Some Tennessee voters in Davidson County, the second largest County in the state, voted with the wrong ballots in early voting for the 2022 midterms. 212 ballots were incorrectly cast in early midterm elections in Davidson County, TN, due to redistricting. According to Davidson County election administrator Jeff Roberts, some voters were given the wrong ballots. “Nothing can be done,” said Roberts, and the ballots will be counted. The error was reported and has since been corrected. Unfortunately, the same discrepancy was likely present in both the May and August primaries—although there were no complaints in those elections. Davidson County was “completely redrawn during redistricting, adding 18 precincts,” said Roberts

During an interview with NewsChannel 5 on November 1, Roberts explained when someone complained at the polls, his staff immediately began a “deep dive” investigation to correct the problem. He also said that he would have to go back after the election to “deconstruct the process to see exactly where the error occurred.” Roberts continued:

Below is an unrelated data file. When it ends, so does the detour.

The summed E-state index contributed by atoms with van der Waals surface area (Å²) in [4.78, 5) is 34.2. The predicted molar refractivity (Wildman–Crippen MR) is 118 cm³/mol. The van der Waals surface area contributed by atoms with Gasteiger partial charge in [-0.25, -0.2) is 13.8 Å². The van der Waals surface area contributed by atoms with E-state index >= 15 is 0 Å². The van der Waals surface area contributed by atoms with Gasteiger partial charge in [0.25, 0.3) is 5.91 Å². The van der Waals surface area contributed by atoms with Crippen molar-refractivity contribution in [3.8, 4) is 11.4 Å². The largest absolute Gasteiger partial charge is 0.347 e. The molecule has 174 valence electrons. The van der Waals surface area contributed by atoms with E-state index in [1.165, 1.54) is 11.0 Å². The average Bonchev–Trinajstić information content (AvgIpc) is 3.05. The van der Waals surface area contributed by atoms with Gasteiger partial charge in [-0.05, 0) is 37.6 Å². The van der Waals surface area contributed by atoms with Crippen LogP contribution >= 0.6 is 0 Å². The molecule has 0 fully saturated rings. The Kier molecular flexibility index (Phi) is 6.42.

“It began with a problem in the 6th and 7th congressional race. The address that we have on our database assigns you to a specific precinct. Within that precinct, a specific ballot is assigned. Our address and precinct assignments did not match exactly with what the controller had. That caused some voters to not get the correct ballot.”

He added that the error was likely due to human error somewhere in the process of verifying information after redistricting. The 7th Congressional District features a contest between Democratic candidate Odessa Kelly and Republican U.S. Rep. Mark Green. Kelly blamed GOP gerrymandering for the problem in a November 2 post on Twitter.